Google announced the launch of a limited pilot for SEO reports in Google Analytics, which are based on search queries data from Webmaster Tools.
“Webmasters have long been asking for better integration between Google Webmaster Tools and Google Analytics,” Google says on the Webmaster Central Blog.
The SEO reports also take advantage of Google Analytics’ filtering and visualization capabilities for deeper analysis, Google says. “For example, you can filter for queries that had more than 100 clicks and see a chart for how much each of those queries contributed to your overall clicks from top queries.”
Search queries data includes:
- Queries: The total number of search queries that returned pages from your site results over the given period. (These numbers can be rounded, and may not be exact.)
- Query: A list of the top search queries that returned pages from your site.
- Impressions: The number of times pages from your site were viewed in search results, and the percentage increase/decrease in the daily average impressions compared to the previous period. (The number of days per period defaults to 30, but you can change it at any time.)
- Clicks: The number of times your site’s listing was clicked in search results for a particular query, and the percentage increase/decrease in the average daily clicks compared to the previous period.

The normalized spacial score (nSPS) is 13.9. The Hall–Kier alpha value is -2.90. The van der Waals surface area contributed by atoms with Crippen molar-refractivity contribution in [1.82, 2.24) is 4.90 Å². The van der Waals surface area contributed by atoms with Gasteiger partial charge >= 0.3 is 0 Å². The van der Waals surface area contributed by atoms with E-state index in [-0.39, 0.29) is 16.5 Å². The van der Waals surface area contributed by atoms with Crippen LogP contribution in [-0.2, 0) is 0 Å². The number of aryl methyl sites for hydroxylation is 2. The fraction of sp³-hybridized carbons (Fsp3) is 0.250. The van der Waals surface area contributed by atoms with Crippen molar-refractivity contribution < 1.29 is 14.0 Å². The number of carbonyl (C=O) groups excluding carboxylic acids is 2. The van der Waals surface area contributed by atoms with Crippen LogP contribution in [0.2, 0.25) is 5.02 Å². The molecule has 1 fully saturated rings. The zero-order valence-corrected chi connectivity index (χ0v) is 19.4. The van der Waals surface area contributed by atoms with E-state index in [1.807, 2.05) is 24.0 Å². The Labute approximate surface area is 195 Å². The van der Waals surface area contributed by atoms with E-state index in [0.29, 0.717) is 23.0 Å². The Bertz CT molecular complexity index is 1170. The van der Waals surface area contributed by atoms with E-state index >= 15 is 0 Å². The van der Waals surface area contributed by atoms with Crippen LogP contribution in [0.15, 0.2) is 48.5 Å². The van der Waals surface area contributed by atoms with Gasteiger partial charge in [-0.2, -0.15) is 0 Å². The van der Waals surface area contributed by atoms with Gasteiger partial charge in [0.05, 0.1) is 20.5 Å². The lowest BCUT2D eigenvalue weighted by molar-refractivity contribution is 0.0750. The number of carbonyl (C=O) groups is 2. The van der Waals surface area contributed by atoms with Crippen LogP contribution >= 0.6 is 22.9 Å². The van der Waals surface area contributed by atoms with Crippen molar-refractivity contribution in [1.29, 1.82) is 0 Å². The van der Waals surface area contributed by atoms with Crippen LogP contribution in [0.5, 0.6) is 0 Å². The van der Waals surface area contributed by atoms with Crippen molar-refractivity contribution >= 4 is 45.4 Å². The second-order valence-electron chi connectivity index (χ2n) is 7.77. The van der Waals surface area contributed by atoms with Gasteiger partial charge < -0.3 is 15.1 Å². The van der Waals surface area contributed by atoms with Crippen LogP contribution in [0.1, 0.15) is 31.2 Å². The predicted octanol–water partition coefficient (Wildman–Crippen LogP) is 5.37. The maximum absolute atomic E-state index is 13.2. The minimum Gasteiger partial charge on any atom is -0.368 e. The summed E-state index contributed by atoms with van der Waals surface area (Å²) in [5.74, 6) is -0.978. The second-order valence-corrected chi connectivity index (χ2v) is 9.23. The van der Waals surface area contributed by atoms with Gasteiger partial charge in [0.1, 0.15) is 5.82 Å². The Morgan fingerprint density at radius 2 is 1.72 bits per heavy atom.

- CTR (clickthrough rate): The percentage of impressions that resulted in a click to your site, and the increase/decrease in the daily average CTR compared to the previous period.
- Avg. position: The average position of your site on the search results page for that query, and the change compared to the previous period. Green indicates that your site’s average position is improving.To calculate average position, we take into account the ranking of your site for a particular query (for example, if a query returns your site as the #1 and #2 result, then the average position would be 1.5).
Webmasters can use the search queries data to review the query list for expected keywords and compare impressions and clickthrough rates. It can also be helpful for keyword ideas for paid search campaigns.
“We hope this will be the first of many ways to surface Webmaster Tools data in Google Analytics to give you a more thorough picture of your site’s performance,” said Trevor Claiborne of the Google Analytics Team. “We’re looking forward to working with members of the pilot to help us identify the best ways to make this happen.”
If you’re both a Webmaster Tools verified site owner and a Google Analytics admin, you can sign up for the pilot here. Each individual user must sign up for the pilot if they want access to the new reports.